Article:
LONDON (Reuters) - U.S., British and French forces launched air strikes on Syria in response to a suspected poison gas attack that killed dozens of people, aiming to degrade its chemical weapons capabilities in the biggest intervention yet in the conflict by Western powers.
By launching strikes without prior approval from parliament, Prime Minister Theresa May dispensed with a non-binding constitutional convention dating back to the 2003 invasion of Iraq, but said speed was essential and that military action was in the national interest.
For May’s full statement:
Here is reaction in Britain to the missile strikes:
Opposition Labour Party leader Jeremy Corbyn:
“Bombs won’t save lives or bring about peace. This legally questionable action risks escalating further, as U.S. Defence Secretary James Mattis has admitted, an already devastating conflict and therefore makes real accountability for war crimes and use of chemical weapons less, not more likely.
“Britain should be playing a leadership role to bring about a ceasefire in the conflict, not taking instructions from Washington and putting British military personnel in harm’s way.
“Theresa May should have sought parliamentary approval, not trailed after Donald Trump. The Government should do whatever possible to push Russia and the United States to agree to an independent UN-led investigation of last weekend’s horrific chemical weapons attack so that those responsible can be held to account.”
Vince Cable, leader of the Liberal Democrats:
“Riding the coattails of an erratic US President is no substitute for a mandate from the House of Commons.
“The Prime Minister could and should have recalled Parliament this week and sought the approval of MPs before proceeding.
“Liberal Democrats stood ready to assess the evidence and objectives for any action and, if it were properly planned and justified, to support a military response.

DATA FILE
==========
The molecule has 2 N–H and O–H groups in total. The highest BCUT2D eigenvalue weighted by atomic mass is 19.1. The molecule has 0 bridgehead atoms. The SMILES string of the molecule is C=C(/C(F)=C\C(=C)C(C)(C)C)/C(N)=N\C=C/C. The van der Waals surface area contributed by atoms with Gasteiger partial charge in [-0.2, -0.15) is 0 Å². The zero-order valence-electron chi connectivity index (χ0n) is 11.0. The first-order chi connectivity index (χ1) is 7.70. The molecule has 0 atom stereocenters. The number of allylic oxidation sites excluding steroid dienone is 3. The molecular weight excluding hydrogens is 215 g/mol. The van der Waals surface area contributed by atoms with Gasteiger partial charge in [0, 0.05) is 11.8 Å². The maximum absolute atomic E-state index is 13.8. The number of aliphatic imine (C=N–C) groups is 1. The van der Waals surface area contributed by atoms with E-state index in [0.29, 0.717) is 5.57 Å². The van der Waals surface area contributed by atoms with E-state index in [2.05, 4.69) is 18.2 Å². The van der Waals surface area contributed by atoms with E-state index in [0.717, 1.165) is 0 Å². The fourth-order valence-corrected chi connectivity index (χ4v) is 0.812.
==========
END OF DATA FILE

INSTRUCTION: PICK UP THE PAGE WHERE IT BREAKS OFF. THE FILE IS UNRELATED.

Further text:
“At this moment our thoughts are with British and allied troops. But the government’s decision fatally undermines the integrity of this mission. It shows a weak Government putting short term political expediency before democracy and in so doing further diminishing the standing of Britain in the world.”
Nicola Sturgeon, the head of Scotland’s devolved government and leader of the Scottish National Party:
“Air strikes by US and UK forces have not resolved the situation in Syria in the past and I am not persuaded they will do so now.
“This action risks not just further escalating the civil war in Syria but also a dangerous escalation of international tensions. There must be urgent confirmation from the Prime Minister that there will be no further action and no change to the role of UK military in regards to Syria without a full parliamentary debate.
“An international strategy is urgently required to bring peace and stability to the region. UK foreign policy should be aimed at reaching an international consensus not simply complying with Presidential wishes.”
David Miliband, the chief executive of the International Rescue Committee and former Labour foreign minister:
“Now that the US, France and the UK have decided on their reaction to the use of chemical weapons last weekend, the need for a diplomatic offensive is more imperative than ever. Military action is only ever successful when it is part of a political strategy, for peace-making, humanitarian aid and regional security.
“Bombing cannot substitute for diplomacy, military reactions a substitute for a peace plan. Syrian civilians need urgent humanitarian aid to relieve poverty, Syria’s neighbours need support for the refugees they are housing.”
Stewart McDonald, a member of parliament for the Scottish National Party:
“What does this new bombing campaign do to help move Syria towards peace? Nothing. Instead, it has the potential to dangerously complicate the war, making matters on the ground worse for the people that the strikes are supposed to help. There is no peace strategy.
“The government has made no effort to explain to the public what it is that UK forces are really engaging in, beyond a statement of seven short sentences and this 4 minute video. No debate in Parliament about the action or its potential consequences. No accountability.”
Reporting By Andrew MacAskill and William James; editing by Guy Faulconbridge